ATHENS — Georgia’s Jeremiah “J.J.” Holloman fielded the most important question first.
Should we call him Jeremiah or J.J.?
“Either one,” said the sophomore receiver from Covington. “Really, everybody’s starting to call me J.J., so J.J.’s fine.”
It goes either way at home as well for Jeremiah Joseph Holloman. But it depends.
“If it’s a serious conversation, she’ll say Jeremiah,” Holloman said of his mother, Oneida Holloman. “But if we’re just playing and stuff, she’ll say J.J.”
It’s definitely J.J. for the time being, for Holloman is playing a lot. The 6-foot-2, 200-pound wideout had his breakout game as a Georgia Bulldog this past Saturday. Holloman led the team with three catches for 90 yards in the 49-7 win over Middle Tennessee State. Included in that was a 65-yard catch and the first touchdown reception of his college career. It came on an 11-yard toss from quarterback Jake Fromm.
“I was actually just happy being there and being able to show what I’m capable of doing,” Holloman said. “But after the game, I just hit reset and am going back to the basics.”
Sticking to the basics has been a good strategy for Holloman so far. Just to get on bus with the Bulldogs as a wide receiver these days is challenging enough these days. Georgia dressed 20 against MTSU this past weekend and traveled 10 for its trip to Columbia, S.C., on Sept. 8.
There’s no guarantee the Bulldogs will take that many to Columbia, Mo., this coming Saturday. It’s a weekly competition based practice performance and whether or not they can make special teams contributions.
Holloman has been a special teams mainstay so far for Georgia. That helped him get into five games as a true freshman. Thanks to a strong preseason camp and good practices so far in 2018, Holloman has been able to advance up the depth chart and into the rotation at receiver.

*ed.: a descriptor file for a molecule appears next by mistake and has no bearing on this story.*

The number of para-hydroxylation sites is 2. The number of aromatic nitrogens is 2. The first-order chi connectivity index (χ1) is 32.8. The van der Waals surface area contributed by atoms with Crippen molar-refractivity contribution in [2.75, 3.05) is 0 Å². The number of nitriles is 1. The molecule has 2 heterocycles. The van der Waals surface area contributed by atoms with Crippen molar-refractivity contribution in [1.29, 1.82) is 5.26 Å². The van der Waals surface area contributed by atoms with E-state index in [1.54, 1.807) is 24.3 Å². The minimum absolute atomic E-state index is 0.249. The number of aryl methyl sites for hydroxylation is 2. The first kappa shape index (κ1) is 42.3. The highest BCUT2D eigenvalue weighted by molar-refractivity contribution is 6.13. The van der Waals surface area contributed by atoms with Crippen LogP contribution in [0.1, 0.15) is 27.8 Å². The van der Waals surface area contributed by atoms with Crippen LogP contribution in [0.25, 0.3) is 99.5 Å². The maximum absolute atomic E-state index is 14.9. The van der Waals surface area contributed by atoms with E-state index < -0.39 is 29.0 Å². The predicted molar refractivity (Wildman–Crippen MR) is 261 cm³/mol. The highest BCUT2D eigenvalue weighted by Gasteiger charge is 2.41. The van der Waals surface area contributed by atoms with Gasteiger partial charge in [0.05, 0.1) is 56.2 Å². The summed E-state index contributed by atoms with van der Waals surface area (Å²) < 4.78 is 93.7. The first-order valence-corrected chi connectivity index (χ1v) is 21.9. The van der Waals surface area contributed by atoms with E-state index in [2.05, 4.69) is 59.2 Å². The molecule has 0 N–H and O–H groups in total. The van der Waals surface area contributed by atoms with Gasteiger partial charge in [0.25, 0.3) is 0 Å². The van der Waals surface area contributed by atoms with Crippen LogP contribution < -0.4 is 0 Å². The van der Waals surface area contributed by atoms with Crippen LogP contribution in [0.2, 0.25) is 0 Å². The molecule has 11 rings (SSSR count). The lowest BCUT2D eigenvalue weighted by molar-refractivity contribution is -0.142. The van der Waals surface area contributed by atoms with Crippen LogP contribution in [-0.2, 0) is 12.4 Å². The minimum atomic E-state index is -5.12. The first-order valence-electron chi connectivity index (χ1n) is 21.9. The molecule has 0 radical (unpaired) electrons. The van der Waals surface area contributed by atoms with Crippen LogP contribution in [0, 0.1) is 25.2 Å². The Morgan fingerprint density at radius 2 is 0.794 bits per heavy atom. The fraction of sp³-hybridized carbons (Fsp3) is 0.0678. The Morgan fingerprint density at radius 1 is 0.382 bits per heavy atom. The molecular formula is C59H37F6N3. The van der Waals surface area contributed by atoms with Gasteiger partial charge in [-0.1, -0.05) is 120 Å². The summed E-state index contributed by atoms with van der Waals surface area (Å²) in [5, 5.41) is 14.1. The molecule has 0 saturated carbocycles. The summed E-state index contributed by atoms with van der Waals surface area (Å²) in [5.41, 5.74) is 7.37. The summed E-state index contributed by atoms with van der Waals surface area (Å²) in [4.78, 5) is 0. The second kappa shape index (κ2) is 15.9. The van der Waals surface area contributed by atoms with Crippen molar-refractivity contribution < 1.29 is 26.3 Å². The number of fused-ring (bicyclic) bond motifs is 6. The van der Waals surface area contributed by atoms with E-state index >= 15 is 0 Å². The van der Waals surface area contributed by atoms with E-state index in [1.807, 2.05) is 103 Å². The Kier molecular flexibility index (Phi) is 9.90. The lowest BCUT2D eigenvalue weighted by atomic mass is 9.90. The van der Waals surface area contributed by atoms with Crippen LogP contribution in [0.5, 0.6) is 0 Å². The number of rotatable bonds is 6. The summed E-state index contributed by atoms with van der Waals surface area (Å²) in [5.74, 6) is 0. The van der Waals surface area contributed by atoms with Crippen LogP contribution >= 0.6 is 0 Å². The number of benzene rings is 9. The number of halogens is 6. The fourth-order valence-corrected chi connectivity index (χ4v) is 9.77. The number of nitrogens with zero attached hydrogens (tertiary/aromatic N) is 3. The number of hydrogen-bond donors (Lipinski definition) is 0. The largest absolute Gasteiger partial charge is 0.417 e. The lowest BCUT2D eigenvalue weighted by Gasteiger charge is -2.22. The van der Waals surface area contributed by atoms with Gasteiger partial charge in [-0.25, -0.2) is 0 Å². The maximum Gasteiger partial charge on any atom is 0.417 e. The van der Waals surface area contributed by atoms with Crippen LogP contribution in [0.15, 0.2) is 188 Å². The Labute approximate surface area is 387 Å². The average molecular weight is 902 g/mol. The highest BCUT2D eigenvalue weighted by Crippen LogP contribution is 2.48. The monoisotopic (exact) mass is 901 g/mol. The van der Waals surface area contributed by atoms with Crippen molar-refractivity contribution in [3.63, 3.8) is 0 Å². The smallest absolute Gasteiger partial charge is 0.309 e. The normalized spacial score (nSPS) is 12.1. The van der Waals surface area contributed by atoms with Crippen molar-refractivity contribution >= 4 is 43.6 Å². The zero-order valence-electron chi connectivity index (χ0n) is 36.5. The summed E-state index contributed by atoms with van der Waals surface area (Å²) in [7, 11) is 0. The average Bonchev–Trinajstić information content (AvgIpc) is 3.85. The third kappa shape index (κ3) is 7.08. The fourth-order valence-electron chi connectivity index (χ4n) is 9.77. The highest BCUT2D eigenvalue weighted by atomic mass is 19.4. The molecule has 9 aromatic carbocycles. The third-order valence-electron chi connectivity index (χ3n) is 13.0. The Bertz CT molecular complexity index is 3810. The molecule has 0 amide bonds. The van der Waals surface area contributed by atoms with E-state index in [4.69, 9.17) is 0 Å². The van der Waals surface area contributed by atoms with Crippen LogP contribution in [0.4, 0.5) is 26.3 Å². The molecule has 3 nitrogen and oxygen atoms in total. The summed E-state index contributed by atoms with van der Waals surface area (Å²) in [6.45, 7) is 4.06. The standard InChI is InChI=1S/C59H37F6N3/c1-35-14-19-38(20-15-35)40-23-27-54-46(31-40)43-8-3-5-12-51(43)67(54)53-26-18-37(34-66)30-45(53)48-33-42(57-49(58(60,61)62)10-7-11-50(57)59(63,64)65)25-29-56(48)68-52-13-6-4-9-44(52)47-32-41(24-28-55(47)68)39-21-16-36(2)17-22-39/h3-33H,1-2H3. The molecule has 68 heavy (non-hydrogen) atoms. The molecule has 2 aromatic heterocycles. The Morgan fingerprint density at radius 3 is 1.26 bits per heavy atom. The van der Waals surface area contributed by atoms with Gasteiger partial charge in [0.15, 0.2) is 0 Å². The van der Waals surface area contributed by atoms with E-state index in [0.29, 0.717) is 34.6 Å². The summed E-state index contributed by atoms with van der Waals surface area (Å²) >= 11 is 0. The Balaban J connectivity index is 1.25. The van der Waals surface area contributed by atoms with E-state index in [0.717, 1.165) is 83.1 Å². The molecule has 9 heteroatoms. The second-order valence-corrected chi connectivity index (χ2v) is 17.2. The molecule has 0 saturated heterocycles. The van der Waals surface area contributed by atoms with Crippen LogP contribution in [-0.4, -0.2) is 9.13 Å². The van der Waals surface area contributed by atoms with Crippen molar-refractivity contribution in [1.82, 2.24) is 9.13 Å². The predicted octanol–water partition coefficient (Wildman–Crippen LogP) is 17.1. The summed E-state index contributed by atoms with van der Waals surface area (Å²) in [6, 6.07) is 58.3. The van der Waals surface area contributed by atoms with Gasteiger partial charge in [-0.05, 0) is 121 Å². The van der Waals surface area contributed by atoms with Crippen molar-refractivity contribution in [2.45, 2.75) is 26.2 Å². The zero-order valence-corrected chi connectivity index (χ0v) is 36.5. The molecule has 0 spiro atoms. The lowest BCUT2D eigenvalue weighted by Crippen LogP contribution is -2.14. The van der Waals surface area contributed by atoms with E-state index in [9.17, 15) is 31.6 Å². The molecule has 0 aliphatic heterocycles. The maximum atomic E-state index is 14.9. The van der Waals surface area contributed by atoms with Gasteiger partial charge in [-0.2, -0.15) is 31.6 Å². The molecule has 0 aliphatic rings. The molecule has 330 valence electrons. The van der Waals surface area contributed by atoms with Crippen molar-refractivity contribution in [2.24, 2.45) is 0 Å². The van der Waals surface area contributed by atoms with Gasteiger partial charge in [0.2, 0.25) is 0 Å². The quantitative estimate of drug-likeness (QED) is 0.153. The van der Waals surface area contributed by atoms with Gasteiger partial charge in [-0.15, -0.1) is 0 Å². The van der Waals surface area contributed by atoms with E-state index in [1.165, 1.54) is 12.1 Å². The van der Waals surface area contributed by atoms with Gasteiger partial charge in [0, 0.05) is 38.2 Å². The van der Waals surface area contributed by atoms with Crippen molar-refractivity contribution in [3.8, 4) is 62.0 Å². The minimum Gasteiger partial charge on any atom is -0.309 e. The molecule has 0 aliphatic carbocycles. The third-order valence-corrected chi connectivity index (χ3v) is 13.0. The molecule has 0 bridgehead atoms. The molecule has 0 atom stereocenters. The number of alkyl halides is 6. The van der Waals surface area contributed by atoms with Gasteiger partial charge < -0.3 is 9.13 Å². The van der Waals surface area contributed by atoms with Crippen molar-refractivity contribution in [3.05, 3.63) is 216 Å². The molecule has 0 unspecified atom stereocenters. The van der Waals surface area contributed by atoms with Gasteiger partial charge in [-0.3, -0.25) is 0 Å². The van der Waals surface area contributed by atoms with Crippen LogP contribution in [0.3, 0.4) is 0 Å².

Holloman’s now third among wideouts with five catches for 112 yards. He appears to be building a nice rapport with Georgia quarterback Jake Fromm, who hit him Saturday both on the 65-yard reception and the 11-yard scoring toss.
“It’s just about building trust with each other,” Holloman said. “That’s what makes it a good relationship between a receiver and quarterback. Being around him and him just having confidence in my routes and in the things I’m capable of doing is really all it is.”
Holloman’s touchdown made him one of three Georgia receivers to score their first career touchdowns on Saturday. Tyler Simmons (56-yard run) and Jayson Stanley (9-yard catch) also managed to get into the end zone.
“These guys work hard,” Fromm said. “We’ve thrown a lot of balls to each other, as far as 7-on-7 during the summer and this fall camp. Me and my guys are very familiar with each other, and it’s awesome to kind of see it click and work in the game. I think it’s hard work paying off. Everybody is buying into the system and it’s working out well.”
Georgia coach Kirby Smart — who always refers to him as J.J., by the way — said that 65-yard catch was a good example of the work Holloman and Fromm have been doing together. That was at least the second or third option for Fromm on that particular play.
“That was a big momentum play,” Smart said. “That was a really good ball, it was on time and it wasn’t the primary read. It may have been the second, third or fourth (option), so it was good for us to get some work in the vertical passing game.”
While Holloman clearly is an exceptional athlete, he’s also human. The U.S. Army All-American out of Newton County High admitted to not always being patient about how long it was taking for him to work his way into the Bulldogs’ offensive plans.
But, looking at it from his current perspective, it makes perfect sense to him now.
“Yeah, there was a little bit of frustration,” said Holloman, who had one catch for seven yards all last season. “But I got over it. Just being able to be around this group of guys and being able to learn and pickup from them is enough. It will either separate you or it’s going to make you better. Iron sharpens iron and that’s the opportunity I’ve gotten from being here.”
Holloman intends to maintain that attitude going forward. Georgia has a plethora of play-makers at the position he happens to play. All he can do is work as hard as he can in practice each week in the hopes that he’ll continue to be in the Bulldogs’ plans.
What happened against MTSU doesn’t change that.
“The game really didn’t make or break me,” Holloman said. “That’s just doing the things I do every day in practice. It just validates things for people outside the program. Everybody here knows what I’m capable of doing.”